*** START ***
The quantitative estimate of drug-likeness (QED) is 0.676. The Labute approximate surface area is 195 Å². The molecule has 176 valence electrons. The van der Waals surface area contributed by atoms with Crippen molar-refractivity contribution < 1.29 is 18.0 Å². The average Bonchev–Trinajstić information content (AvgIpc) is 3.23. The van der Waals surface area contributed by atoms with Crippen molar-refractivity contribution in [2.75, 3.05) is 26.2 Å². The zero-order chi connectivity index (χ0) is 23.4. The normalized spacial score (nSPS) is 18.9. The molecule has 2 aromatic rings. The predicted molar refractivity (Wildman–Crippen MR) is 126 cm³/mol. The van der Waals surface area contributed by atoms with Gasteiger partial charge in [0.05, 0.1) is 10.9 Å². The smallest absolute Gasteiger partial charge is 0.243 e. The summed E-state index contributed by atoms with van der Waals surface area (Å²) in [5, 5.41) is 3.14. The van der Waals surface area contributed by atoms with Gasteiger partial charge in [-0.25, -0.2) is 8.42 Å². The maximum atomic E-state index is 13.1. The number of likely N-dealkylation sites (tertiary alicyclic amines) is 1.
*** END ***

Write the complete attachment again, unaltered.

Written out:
The quantitative estimate of drug-likeness (QED) is 0.676. The Labute approximate surface area is 195 Å². The molecule has 176 valence electrons. The van der Waals surface area contributed by atoms with Crippen molar-refractivity contribution < 1.29 is 18.0 Å². The average Bonchev–Trinajstić information content (AvgIpc) is 3.23. The van der Waals surface area contributed by atoms with Crippen molar-refractivity contribution in [2.75, 3.05) is 26.2 Å². The zero-order chi connectivity index (χ0) is 23.4. The normalized spacial score (nSPS) is 18.9. The molecule has 2 aromatic rings. The predicted molar refractivity (Wildman–Crippen MR) is 126 cm³/mol. The van der Waals surface area contributed by atoms with Gasteiger partial charge in [0.05, 0.1) is 10.9 Å². The smallest absolute Gasteiger partial charge is 0.243 e. The summed E-state index contributed by atoms with van der Waals surface area (Å²) in [5, 5.41) is 3.14. The van der Waals surface area contributed by atoms with Gasteiger partial charge in [-0.25, -0.2) is 8.42 Å². The maximum atomic E-state index is 13.1. The number of likely N-dealkylation sites (tertiary alicyclic amines) is 1.